Whenever a movie comes out, it’s normally and usually defined by the genre it spawned from, but when a film isn’t confined or narrowed down to the typical properties or conventions of its genre, then it doesn’t help the fact that the genre term doesn’t really do much to describe that film, which is the case with the genre term of “giallo”. Even though there’s mystery and intrigue with the crime element at its very core, that’s really all there is to best describe The Bloodstained Butterfly. It is one of the most unusual giallo’s ever made as it is far more serious than one might expect from a film of this type, and the ‘in your face’ graphic violence is notable by its absence.


This could’ve made the whole film much less fun as a result, especially given the fact that there are a lot of scenes that revolves around police procedures and courtroom trials, which in particular if done wrong can be seen as completely dull and ludicrous (looking at you Broadchurch Series 2!). Yet, for the most part, it works and you intrigues and involved as soon as the killings start. The story is told in a linear fashion, and this will no doubt create puzzlement to audiences, and even hardocre giallo fans, but that doesn’t detract from how well this keeps the mystery of these characters and the lives they inhabit, which all adds to the intrigue and complexity of the central mystery and the superb performances from the entire cast helps manage to not spoil the whole game. The pacing is solid as there are no signs of atrocious editing or uneven narrative contrivances, despite the twists and turns the story takes. Gianni Ferrio’s music is dramatically operatic and moody, and Carlo Carlini’s cinematography is vibrant and sumptuous to look at.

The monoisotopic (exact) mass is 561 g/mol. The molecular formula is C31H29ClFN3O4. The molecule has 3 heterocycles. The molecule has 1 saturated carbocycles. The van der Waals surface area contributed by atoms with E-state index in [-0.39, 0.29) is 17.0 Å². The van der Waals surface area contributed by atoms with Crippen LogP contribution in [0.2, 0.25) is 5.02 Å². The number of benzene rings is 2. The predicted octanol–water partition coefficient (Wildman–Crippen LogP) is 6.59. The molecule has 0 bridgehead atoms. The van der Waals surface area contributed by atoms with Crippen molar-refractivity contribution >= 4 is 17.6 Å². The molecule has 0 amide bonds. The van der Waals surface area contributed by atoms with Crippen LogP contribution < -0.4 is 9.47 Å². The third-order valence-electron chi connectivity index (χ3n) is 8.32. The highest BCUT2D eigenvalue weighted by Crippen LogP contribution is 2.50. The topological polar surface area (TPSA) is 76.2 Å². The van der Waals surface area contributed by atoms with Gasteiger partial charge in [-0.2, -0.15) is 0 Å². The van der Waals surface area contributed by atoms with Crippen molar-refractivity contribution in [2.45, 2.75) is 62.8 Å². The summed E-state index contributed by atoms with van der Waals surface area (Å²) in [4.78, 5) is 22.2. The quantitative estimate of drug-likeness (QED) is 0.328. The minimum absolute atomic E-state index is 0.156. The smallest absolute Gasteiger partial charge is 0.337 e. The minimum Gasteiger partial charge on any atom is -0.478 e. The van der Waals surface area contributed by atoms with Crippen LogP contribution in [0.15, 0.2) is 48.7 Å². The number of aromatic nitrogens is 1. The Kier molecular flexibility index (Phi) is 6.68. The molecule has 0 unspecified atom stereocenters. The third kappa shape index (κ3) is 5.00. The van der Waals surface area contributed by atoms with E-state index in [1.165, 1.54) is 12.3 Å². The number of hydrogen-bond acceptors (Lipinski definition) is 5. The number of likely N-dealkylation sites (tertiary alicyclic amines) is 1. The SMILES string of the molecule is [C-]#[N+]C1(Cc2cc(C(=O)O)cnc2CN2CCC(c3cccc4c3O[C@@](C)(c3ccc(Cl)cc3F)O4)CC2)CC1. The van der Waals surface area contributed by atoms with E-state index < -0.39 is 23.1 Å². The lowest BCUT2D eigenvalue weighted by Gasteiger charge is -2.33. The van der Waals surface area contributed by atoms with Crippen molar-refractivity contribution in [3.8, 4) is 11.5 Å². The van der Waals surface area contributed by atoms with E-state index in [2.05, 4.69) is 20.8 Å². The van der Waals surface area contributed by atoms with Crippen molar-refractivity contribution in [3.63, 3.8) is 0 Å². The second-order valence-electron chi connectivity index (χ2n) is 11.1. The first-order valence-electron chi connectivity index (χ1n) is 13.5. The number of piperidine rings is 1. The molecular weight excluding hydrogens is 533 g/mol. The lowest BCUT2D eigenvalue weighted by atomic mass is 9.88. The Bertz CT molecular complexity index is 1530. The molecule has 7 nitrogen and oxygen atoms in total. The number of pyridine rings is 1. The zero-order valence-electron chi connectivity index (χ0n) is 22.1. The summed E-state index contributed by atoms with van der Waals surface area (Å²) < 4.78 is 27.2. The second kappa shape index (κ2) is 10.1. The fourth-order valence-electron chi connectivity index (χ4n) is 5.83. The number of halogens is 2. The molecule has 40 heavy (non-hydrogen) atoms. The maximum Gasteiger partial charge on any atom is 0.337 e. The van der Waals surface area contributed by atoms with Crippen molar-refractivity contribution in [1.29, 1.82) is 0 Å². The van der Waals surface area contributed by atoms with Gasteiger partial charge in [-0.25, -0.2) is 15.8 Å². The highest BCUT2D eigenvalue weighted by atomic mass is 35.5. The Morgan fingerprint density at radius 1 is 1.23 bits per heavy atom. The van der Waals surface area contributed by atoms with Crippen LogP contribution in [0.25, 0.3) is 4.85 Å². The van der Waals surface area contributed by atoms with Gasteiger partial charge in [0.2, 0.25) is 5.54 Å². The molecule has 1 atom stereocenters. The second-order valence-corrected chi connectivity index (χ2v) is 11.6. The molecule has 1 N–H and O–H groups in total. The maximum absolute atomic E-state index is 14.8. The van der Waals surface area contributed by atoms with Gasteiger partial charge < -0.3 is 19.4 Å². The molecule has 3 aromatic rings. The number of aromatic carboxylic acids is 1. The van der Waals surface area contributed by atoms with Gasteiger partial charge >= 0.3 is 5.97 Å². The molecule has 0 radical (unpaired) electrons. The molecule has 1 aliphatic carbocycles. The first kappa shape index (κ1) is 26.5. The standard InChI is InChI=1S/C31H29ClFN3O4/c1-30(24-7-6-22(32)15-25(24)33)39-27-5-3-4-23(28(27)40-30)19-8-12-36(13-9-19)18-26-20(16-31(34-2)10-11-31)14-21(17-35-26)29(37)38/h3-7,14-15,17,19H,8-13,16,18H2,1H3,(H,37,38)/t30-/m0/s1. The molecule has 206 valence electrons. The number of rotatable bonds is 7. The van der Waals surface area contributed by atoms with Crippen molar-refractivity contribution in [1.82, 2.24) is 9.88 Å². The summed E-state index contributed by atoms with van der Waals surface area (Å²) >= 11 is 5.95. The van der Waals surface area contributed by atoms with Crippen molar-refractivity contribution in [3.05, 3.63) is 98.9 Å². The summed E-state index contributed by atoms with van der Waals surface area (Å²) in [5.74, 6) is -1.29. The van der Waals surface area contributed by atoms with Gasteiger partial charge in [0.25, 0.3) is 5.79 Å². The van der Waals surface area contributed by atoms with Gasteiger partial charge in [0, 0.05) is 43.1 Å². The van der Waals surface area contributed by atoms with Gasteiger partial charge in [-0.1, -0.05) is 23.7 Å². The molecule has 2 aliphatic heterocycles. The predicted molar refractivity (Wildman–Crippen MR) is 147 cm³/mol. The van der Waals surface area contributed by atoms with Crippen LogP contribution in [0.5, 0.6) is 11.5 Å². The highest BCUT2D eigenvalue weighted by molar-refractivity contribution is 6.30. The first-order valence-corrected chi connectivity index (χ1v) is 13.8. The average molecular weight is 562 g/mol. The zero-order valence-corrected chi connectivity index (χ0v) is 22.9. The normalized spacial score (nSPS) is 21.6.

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The Bloodstained Butterfly is one of the most stylish, if unusual, giallo films to have been made. Duccio Tessari’s direction and clear vision helps sustain the mystery all the way through, only to cap it all off with an operatic finale that succeeds in breaking the mould of standard, stereotypical crime dramas. Even if you are unacquainted to the world of giallo, then this film could provide the perfect entrance for newcomers and is worth picking up when you are able to.



Dir: Duccio Tessari

Scr: Duccio Tessari, Gianfranco Clerici

Cast: Helmut Berger, Ida Galli, Giancarlo Sbragia, Wendy D’Olive, Silvano Tranquilli, Carole André

DOP: Carlo Carlini

Music: Giannt Ferrio

Country: Italy

Year: 1971

Run time: 95 mins


The Bloodstained Butterfly is available to own on DVD by August 22nd.